[Fwd: Fwd: [apps-discuss] Fwd: WG Review: Web Security (websec)]
-------- Original Message --------
Subject: Fwd: [apps-discuss] Fwd: WG Review: Web Security (websec)
Resent-Date: Sat, 02 Oct 2010 01:38:30 +0000
Date: Sat, 2 Oct 2010 11:37:45 +1000
From: Mark Nottingham <mnot@...>
To: HTTP Working Group <ietf-http-wg@...>
In case you haven't seen it...
Begin forwarded message:
> From: Peter Saint-Andre <stpeter@...>--
> Date: 29 September 2010 3:47:59 AM AEST
> To: "apps-discuss@..." <apps-discuss@...>
> Subject: [apps-discuss] Fwd: WG Review: Web Security (websec)
> -------- Original Message --------
> Subject: WG Review: Web Security (websec)
> Date: Tue, 28 Sep 2010 10:15:06 -0700 (PDT)
> From: IESG Secretary <iesg-secretary@...>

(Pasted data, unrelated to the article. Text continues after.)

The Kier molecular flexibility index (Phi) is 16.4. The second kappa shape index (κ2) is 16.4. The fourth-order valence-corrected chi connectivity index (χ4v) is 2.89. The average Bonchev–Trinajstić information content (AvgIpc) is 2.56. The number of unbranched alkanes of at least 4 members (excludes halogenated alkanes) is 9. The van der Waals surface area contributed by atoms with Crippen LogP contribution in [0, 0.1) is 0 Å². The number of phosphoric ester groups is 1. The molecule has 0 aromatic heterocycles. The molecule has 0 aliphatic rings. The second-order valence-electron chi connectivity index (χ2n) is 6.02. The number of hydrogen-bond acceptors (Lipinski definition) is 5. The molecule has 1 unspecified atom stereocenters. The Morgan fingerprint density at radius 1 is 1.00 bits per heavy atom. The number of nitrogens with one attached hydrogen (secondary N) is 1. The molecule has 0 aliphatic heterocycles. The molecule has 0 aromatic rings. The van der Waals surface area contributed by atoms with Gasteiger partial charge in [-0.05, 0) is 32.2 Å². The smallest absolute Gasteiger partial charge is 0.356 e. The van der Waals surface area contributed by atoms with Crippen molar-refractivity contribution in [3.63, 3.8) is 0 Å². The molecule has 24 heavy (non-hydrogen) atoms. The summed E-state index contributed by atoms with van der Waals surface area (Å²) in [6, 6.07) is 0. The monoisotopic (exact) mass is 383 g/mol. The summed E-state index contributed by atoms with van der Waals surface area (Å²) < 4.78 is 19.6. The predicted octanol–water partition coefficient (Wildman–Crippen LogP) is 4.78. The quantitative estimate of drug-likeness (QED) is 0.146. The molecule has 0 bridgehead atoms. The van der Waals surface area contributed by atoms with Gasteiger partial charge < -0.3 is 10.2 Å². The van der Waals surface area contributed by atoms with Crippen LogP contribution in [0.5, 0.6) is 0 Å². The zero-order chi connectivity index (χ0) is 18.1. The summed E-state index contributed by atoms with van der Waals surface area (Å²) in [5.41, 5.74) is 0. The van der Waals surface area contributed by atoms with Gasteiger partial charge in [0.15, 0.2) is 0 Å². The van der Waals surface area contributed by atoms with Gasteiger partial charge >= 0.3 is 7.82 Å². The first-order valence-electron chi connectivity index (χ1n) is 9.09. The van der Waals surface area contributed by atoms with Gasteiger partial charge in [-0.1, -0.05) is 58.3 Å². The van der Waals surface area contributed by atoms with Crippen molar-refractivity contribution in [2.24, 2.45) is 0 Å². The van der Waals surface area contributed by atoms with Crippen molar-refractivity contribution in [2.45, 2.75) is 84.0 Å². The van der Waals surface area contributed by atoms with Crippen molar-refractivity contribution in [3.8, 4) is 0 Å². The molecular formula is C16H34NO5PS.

> Reply-To: iesg@...
> To: ietf-announce@...
> CC: hasmat@...
> A new IETF working group has been proposed in the Applications Area. The
> IESG has not made any determination as yet. The following draft charter
> was submitted, and is provided for informational purposes only. Please
> send your comments to the IESG mailing list (iesg@...) by Tuesday,
> October 5, 2010.
> Web Security (websec)
> Status: Proposed Working Group
> Last updated: 2010-09-23
> Tobias Gondrom <tobias.gondrom@...>
> Applications Area Directors:
> Alexey Melnikov <alexey.melnikov@...>
> Peter Saint-Andre <stpeter@...>
> Applications Area Advisor:
> Peter Saint-Andre <stpeter@...>
> Security Area Advisor:
> Sean Turner <turners@...>
> Mailing Lists:
> General Discussion: hasmat@...
> To Subscribe: <https://www.ietf.org/mailman/listinfo/hasmat>
> Archive: <http://www.ietf.org/mail-archive/web/hasmat/>
> [to be changed to websec@... if approved]
> Problem Statement
> Although modern Web applications are built on top of HTTP, they provide